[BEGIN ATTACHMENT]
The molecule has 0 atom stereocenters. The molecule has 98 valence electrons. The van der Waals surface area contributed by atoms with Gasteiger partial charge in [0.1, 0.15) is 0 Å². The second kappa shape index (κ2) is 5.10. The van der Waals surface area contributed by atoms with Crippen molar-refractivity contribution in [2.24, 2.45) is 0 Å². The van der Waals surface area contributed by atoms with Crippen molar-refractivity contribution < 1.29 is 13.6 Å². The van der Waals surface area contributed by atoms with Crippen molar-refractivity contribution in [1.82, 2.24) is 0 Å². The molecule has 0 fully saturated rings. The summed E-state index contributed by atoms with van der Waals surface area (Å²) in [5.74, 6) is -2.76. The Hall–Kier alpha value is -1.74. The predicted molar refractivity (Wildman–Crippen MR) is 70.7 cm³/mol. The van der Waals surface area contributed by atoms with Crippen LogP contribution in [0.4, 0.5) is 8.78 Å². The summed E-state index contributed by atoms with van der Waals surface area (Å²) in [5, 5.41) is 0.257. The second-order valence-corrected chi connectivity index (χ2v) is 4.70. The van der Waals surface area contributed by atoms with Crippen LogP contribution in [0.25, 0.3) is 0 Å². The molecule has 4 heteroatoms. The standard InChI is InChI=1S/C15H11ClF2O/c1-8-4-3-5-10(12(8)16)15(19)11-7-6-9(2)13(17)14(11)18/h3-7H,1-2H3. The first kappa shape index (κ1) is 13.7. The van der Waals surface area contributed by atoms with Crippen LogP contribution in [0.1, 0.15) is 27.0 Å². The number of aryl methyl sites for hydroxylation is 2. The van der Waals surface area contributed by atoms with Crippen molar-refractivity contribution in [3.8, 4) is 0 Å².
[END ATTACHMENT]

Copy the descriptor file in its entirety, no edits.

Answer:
The molecule has 0 atom stereocenters. The molecule has 98 valence electrons. The van der Waals surface area contributed by atoms with Gasteiger partial charge in [0.1, 0.15) is 0 Å². The second kappa shape index (κ2) is 5.10. The van der Waals surface area contributed by atoms with Crippen molar-refractivity contribution in [2.24, 2.45) is 0 Å². The van der Waals surface area contributed by atoms with Crippen molar-refractivity contribution < 1.29 is 13.6 Å². The van der Waals surface area contributed by atoms with Crippen molar-refractivity contribution in [1.82, 2.24) is 0 Å². The molecule has 0 fully saturated rings. The summed E-state index contributed by atoms with van der Waals surface area (Å²) in [5.74, 6) is -2.76. The Hall–Kier alpha value is -1.74. The predicted molar refractivity (Wildman–Crippen MR) is 70.7 cm³/mol. The van der Waals surface area contributed by atoms with Crippen LogP contribution in [0.4, 0.5) is 8.78 Å². The summed E-state index contributed by atoms with van der Waals surface area (Å²) in [5, 5.41) is 0.257. The second-order valence-corrected chi connectivity index (χ2v) is 4.70. The van der Waals surface area contributed by atoms with Crippen LogP contribution in [0.25, 0.3) is 0 Å². The molecule has 4 heteroatoms. The standard InChI is InChI=1S/C15H11ClF2O/c1-8-4-3-5-10(12(8)16)15(19)11-7-6-9(2)13(17)14(11)18/h3-7H,1-2H3. The first kappa shape index (κ1) is 13.7. The van der Waals surface area contributed by atoms with Crippen LogP contribution in [0.1, 0.15) is 27.0 Å². The number of aryl methyl sites for hydroxylation is 2. The van der Waals surface area contributed by atoms with Crippen molar-refractivity contribution in [3.8, 4) is 0 Å².